Put your name on doorbell and mailbox

Why?

If you live in an apartment by yourself or in a shared apartment with others, you have the right to a mailbox with your name on it and also to put your name on the front door/doorbell of the residency. With this you are able to receive post and visitors. Especially a mailbox with your name on it is important because you will need to be able to correspond with the public authorities. If you don’t have a mailbox with your name on it, for example, the the local power company who delivers your electricity may not find your box and will raise prices (exact information will follow soon).

How / What Is Allowed?

It is only allowed to put the name of the person on the doorbell and the mailbox who is listed in the tenancy agreement. It is not allowed, for example, to put a name of a friend or a family member on the doorbell in order to aid them in receiving post if they are not part of the tenancy agreement. If you are doing this, the landlord may require you to remove these names immediately if wished.

Who Puts The Name On The Doorbell/Mailbox?

There is no general law in Germany defining who exactly is in charge for this task. This is why we recommend you to ask your landlord or janitor when you move in who normally puts your name on the mailbox and front door/doorbell.

Dorm Living

If you live in a dorm, you will not have to deal with putting your name on the doorbell, the front door or the mailbox. One of the advantages of living there is that the janitor of the dorm will take care of everything. The day you move into the dorm, the janitor will attach your name on everything relevant and will also remove it the day you move out. 

Night Rest Silence “Nachtruhe”
In Germany there is a nationwide nights-rest silence beginning at 10 PM and ending at 6 AM. It applies for everyone living in an apartment, house or a housing block. There is even a law for it which should ensure a proper rest during the night for all citizens. During this silence period, your sounds or noises should not be heard from outside of your apartment, house or room. And like always, when a law exists you can get penalized if it’s violated. It can start with a personal visit from police officers who impound your music system and can escalate at the highest fine of 5000 € if neighbors keep complaining.To be on the safe side, reduce the volume after 10 PM or just use your headphones.
If Others Are Too Loud
From time to time, you might be the neighbor annoyed by someone else’s noises (e.g. loud music). In this case, you also have the right to insist on your nights rest. It is important to act in a suitable and responsible manner.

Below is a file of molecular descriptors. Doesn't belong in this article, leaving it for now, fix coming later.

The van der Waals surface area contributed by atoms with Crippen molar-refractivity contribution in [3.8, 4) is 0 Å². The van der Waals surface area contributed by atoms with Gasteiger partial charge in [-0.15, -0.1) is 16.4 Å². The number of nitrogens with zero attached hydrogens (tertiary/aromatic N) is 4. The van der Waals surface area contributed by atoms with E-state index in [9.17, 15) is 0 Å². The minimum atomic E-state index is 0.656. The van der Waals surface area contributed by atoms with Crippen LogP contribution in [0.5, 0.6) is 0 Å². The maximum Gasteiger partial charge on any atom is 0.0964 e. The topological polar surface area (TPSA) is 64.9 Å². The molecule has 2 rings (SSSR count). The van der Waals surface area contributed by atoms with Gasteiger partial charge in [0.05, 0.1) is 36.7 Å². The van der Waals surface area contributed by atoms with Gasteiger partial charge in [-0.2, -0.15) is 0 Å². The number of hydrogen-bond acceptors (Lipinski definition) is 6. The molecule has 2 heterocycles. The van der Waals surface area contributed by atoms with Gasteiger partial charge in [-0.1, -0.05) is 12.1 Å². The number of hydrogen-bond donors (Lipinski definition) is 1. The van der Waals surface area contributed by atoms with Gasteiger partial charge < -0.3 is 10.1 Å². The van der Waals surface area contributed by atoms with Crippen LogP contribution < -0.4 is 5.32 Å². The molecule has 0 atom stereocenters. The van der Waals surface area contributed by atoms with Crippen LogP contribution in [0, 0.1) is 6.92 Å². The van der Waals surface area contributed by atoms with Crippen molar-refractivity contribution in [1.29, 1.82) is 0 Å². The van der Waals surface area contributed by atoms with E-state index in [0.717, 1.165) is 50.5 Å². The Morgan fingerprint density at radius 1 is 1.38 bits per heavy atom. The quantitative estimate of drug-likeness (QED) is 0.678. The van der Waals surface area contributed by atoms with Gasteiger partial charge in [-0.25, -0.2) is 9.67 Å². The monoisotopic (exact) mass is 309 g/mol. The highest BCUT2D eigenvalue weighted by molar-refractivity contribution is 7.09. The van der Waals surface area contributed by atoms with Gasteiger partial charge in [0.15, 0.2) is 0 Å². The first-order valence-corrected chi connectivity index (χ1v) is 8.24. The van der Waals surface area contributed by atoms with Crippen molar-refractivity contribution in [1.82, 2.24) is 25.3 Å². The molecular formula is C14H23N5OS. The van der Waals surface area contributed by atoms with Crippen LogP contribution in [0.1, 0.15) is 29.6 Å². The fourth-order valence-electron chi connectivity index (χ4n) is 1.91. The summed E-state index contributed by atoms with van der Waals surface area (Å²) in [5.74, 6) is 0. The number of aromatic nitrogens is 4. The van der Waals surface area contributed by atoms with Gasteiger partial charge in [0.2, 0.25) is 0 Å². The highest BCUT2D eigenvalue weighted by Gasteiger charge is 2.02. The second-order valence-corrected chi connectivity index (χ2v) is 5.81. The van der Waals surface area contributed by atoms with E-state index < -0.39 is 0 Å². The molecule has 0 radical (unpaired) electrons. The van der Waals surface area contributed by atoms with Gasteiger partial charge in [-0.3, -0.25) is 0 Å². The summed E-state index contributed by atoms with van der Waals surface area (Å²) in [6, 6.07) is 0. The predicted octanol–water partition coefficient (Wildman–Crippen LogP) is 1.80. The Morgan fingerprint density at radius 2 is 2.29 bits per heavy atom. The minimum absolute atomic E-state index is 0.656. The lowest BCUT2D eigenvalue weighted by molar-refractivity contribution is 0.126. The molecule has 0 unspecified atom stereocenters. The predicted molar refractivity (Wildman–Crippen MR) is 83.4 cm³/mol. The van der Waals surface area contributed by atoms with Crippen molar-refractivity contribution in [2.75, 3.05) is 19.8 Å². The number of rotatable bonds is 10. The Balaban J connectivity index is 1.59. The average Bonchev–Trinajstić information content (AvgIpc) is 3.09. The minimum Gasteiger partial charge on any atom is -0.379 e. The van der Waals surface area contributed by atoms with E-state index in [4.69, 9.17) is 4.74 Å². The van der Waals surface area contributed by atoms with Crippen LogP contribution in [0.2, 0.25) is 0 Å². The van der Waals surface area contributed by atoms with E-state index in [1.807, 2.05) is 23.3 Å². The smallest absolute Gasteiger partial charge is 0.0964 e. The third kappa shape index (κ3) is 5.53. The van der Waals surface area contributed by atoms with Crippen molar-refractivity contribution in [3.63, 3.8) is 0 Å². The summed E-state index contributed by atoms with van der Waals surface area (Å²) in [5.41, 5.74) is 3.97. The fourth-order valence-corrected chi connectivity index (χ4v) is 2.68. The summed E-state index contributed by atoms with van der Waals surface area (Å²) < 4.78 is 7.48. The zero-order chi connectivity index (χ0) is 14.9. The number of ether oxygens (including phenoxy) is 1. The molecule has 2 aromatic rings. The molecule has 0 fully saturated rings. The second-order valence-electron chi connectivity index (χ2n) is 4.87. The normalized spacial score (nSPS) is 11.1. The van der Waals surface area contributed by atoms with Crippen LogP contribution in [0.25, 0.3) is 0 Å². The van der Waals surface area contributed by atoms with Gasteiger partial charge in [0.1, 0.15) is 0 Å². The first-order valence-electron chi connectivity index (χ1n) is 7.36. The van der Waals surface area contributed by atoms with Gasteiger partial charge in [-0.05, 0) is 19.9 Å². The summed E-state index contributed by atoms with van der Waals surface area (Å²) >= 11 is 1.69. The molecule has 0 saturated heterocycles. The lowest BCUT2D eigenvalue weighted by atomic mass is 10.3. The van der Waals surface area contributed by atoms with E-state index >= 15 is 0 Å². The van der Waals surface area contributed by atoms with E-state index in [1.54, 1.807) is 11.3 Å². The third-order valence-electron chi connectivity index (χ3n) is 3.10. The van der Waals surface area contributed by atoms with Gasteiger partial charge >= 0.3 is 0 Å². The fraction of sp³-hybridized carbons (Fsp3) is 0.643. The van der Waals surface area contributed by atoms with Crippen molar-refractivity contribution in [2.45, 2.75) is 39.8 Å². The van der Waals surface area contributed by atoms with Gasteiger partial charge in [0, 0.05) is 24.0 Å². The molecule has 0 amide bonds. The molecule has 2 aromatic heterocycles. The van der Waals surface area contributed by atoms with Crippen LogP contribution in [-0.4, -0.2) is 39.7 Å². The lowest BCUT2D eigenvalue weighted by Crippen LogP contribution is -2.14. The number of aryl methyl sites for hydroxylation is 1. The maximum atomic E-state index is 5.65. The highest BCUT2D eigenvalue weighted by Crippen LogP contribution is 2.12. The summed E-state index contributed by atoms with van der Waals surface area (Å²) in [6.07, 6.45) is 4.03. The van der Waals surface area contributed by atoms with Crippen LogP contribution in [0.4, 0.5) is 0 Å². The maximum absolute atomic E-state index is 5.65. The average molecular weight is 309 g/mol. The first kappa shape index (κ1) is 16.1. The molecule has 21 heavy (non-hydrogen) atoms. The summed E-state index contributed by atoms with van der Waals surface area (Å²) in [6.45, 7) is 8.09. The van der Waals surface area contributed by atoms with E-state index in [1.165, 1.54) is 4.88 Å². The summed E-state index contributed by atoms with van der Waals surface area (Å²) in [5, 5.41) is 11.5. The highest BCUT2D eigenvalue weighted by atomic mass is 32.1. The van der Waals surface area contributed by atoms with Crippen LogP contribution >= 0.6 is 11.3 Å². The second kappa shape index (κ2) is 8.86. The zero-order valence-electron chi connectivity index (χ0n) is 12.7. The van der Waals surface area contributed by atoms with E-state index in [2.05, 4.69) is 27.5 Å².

1. Go over to the person’s place or apartment who is causing the disturbance, be proactive and look for a dialogue with them. This is a barrier you may need to overcome and especially due to the language barrier it can be a challenge to describe your intentions to them. Try to manage this situation in a smooth and simple way.  Sometimes, as we all know, one doesn’t really know how loud one really is but with a friendly conversation this can quickly be solved.

2. If your neighbor seems to be unable to be convinced and doesn’t want to turn down the volume of their music even after numerous requests, you have the right to call the police and ask for help. Firstly, you will need to describe your situation, they will come to your area and then have a talk with the bothering neighbor. If you would like to stay anonymous, you just need to tell this to the police beforehand.

If you are interested in the specific paragraph this can be found here in English in the Act on Regulatory Offences (Section 111-117).

Garbage Disposal Made Easy

Germany differs to other countries when it comes to garbage disposal. While it is common to throw any kind of trash in any bin of choice in many countries, this is not the case in Germany. Most of its citizens care about a detailed separation of waste. The reason for this is simple:

An efficient separation allows a further processing and use of almost any kind of material and resource which are included in the waste. Thereby actually worthless material obtains a new value and is usable again, for example for energy production through combustion or for recycling purposes. To be as efficient as possible with the separation of your own waste, below are details of how the waste separation system works in Germany.

The Four Bins

Usually every residence, no matter if private or dorm, has a separated area or room in which you can find four different types of containers for trash. Each of them have a different color and each of them are for different types of waste.

Bin TypesIn here belongsIn here doesn´t belongNote
Paper
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Blue or Green Bin